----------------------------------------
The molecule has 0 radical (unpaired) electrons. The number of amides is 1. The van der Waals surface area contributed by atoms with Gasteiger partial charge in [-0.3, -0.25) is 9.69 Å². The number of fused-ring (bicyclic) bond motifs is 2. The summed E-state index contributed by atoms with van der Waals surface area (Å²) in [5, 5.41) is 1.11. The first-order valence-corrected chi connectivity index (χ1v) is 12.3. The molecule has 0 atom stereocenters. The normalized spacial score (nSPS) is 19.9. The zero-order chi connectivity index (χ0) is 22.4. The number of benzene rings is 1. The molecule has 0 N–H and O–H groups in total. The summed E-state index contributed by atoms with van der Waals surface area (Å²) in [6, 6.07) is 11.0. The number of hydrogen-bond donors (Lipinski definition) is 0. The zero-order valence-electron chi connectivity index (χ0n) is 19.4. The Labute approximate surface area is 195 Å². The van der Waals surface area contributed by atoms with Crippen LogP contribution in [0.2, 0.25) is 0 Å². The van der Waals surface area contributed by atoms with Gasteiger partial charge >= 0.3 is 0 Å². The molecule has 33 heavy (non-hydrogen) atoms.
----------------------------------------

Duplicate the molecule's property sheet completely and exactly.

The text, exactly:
The molecule has 0 radical (unpaired) electrons. The number of amides is 1. The van der Waals surface area contributed by atoms with Gasteiger partial charge in [-0.3, -0.25) is 9.69 Å². The number of fused-ring (bicyclic) bond motifs is 2. The summed E-state index contributed by atoms with van der Waals surface area (Å²) in [5, 5.41) is 1.11. The first-order valence-corrected chi connectivity index (χ1v) is 12.3. The molecule has 0 atom stereocenters. The normalized spacial score (nSPS) is 19.9. The zero-order chi connectivity index (χ0) is 22.4. The number of benzene rings is 1. The molecule has 0 N–H and O–H groups in total. The summed E-state index contributed by atoms with van der Waals surface area (Å²) in [6, 6.07) is 11.0. The number of hydrogen-bond donors (Lipinski definition) is 0. The zero-order valence-electron chi connectivity index (χ0n) is 19.4. The Labute approximate surface area is 195 Å². The van der Waals surface area contributed by atoms with Crippen LogP contribution in [0.2, 0.25) is 0 Å². The van der Waals surface area contributed by atoms with Gasteiger partial charge >= 0.3 is 0 Å². The molecule has 33 heavy (non-hydrogen) atoms.